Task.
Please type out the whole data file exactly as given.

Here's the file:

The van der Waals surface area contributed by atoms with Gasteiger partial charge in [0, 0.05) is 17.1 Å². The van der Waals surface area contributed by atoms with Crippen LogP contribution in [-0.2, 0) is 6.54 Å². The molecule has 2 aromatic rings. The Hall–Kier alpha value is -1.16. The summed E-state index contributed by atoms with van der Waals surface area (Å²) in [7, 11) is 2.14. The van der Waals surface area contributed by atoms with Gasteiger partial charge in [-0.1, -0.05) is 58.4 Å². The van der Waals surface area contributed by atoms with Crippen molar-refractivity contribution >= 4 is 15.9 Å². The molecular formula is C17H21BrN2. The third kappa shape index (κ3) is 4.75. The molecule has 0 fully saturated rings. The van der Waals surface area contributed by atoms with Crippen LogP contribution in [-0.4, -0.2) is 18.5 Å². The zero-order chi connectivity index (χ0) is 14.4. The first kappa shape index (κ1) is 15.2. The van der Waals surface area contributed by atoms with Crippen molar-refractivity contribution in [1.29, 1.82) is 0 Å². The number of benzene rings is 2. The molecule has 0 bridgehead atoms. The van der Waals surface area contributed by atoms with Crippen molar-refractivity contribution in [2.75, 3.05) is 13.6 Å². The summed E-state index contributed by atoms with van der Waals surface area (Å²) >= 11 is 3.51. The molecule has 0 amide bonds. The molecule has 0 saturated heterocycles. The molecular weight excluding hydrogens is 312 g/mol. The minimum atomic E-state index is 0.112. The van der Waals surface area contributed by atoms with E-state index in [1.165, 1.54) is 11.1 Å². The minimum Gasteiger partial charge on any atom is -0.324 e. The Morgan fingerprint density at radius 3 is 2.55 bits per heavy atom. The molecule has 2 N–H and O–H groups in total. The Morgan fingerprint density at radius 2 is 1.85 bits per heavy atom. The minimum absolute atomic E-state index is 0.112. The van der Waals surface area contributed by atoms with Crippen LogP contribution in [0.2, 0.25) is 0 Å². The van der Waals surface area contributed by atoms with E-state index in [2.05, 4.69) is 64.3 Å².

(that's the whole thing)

The van der Waals surface area contributed by atoms with Gasteiger partial charge in [0, 0.05) is 17.1 Å². The van der Waals surface area contributed by atoms with Crippen LogP contribution in [-0.2, 0) is 6.54 Å². The molecule has 2 aromatic rings. The Hall–Kier alpha value is -1.16. The summed E-state index contributed by atoms with van der Waals surface area (Å²) in [7, 11) is 2.14. The van der Waals surface area contributed by atoms with Gasteiger partial charge in [-0.1, -0.05) is 58.4 Å². The van der Waals surface area contributed by atoms with Crippen molar-refractivity contribution >= 4 is 15.9 Å². The molecular formula is C17H21BrN2. The third kappa shape index (κ3) is 4.75. The molecule has 0 fully saturated rings. The van der Waals surface area contributed by atoms with Crippen LogP contribution in [-0.4, -0.2) is 18.5 Å². The zero-order chi connectivity index (χ0) is 14.4. The first kappa shape index (κ1) is 15.2. The van der Waals surface area contributed by atoms with Crippen molar-refractivity contribution in [1.29, 1.82) is 0 Å². The number of benzene rings is 2. The molecule has 0 bridgehead atoms. The van der Waals surface area contributed by atoms with Crippen molar-refractivity contribution in [2.75, 3.05) is 13.6 Å². The summed E-state index contributed by atoms with van der Waals surface area (Å²) >= 11 is 3.51. The molecule has 0 amide bonds. The molecule has 0 saturated heterocycles. The molecular weight excluding hydrogens is 312 g/mol. The minimum atomic E-state index is 0.112. The van der Waals surface area contributed by atoms with E-state index in [1.165, 1.54) is 11.1 Å². The minimum Gasteiger partial charge on any atom is -0.324 e. The Morgan fingerprint density at radius 3 is 2.55 bits per heavy atom. The molecule has 2 N–H and O–H groups in total. The Morgan fingerprint density at radius 2 is 1.85 bits per heavy atom. The minimum absolute atomic E-state index is 0.112. The van der Waals surface area contributed by atoms with Crippen LogP contribution in [0.2, 0.25) is 0 Å². The van der Waals surface area contributed by atoms with E-state index in [2.05, 4.69) is 64.3 Å².